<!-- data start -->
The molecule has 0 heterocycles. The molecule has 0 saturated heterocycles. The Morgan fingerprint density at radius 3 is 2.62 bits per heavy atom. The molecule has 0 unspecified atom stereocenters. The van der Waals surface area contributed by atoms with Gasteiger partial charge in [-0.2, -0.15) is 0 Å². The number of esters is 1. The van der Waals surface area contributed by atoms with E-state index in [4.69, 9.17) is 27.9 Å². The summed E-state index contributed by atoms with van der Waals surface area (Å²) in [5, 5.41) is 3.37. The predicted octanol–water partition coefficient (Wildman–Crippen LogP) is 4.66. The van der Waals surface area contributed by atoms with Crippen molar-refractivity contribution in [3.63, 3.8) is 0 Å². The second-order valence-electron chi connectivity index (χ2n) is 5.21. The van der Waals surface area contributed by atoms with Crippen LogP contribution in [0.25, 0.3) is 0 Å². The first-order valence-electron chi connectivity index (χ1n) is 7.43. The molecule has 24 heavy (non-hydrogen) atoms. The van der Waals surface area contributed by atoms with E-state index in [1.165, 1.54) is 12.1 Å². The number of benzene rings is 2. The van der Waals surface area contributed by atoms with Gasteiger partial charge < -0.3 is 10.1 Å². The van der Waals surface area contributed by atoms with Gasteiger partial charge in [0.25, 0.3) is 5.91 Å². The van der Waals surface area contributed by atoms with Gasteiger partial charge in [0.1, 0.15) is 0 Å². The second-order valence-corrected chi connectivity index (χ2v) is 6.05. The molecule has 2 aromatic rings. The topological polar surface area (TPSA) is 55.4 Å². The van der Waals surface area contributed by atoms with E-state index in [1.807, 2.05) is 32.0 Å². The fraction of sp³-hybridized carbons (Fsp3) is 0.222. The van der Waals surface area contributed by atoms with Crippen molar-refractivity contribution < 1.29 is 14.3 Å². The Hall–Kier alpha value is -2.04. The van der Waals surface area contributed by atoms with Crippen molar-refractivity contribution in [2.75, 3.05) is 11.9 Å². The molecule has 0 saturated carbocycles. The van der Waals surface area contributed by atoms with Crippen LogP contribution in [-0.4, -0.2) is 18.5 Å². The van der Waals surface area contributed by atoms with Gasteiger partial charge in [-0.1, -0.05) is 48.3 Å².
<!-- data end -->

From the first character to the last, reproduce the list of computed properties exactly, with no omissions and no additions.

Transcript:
The molecule has 0 heterocycles. The molecule has 0 saturated heterocycles. The Morgan fingerprint density at radius 3 is 2.62 bits per heavy atom. The molecule has 0 unspecified atom stereocenters. The van der Waals surface area contributed by atoms with Gasteiger partial charge in [-0.2, -0.15) is 0 Å². The number of esters is 1. The van der Waals surface area contributed by atoms with E-state index in [4.69, 9.17) is 27.9 Å². The summed E-state index contributed by atoms with van der Waals surface area (Å²) in [5, 5.41) is 3.37. The predicted octanol–water partition coefficient (Wildman–Crippen LogP) is 4.66. The van der Waals surface area contributed by atoms with Crippen molar-refractivity contribution in [3.63, 3.8) is 0 Å². The second-order valence-electron chi connectivity index (χ2n) is 5.21. The van der Waals surface area contributed by atoms with Crippen LogP contribution in [0.25, 0.3) is 0 Å². The first-order valence-electron chi connectivity index (χ1n) is 7.43. The molecule has 24 heavy (non-hydrogen) atoms. The van der Waals surface area contributed by atoms with E-state index in [1.165, 1.54) is 12.1 Å². The number of benzene rings is 2. The van der Waals surface area contributed by atoms with Gasteiger partial charge < -0.3 is 10.1 Å². The van der Waals surface area contributed by atoms with Gasteiger partial charge in [0.25, 0.3) is 5.91 Å². The van der Waals surface area contributed by atoms with Gasteiger partial charge in [0.1, 0.15) is 0 Å². The second-order valence-corrected chi connectivity index (χ2v) is 6.05. The molecule has 2 aromatic rings. The topological polar surface area (TPSA) is 55.4 Å². The van der Waals surface area contributed by atoms with E-state index in [1.807, 2.05) is 32.0 Å². The fraction of sp³-hybridized carbons (Fsp3) is 0.222. The van der Waals surface area contributed by atoms with Crippen molar-refractivity contribution < 1.29 is 14.3 Å². The Hall–Kier alpha value is -2.04. The van der Waals surface area contributed by atoms with Crippen molar-refractivity contribution in [2.75, 3.05) is 11.9 Å². The molecule has 0 saturated carbocycles. The van der Waals surface area contributed by atoms with Crippen LogP contribution in [-0.4, -0.2) is 18.5 Å². The van der Waals surface area contributed by atoms with Gasteiger partial charge in [-0.1, -0.05) is 48.3 Å².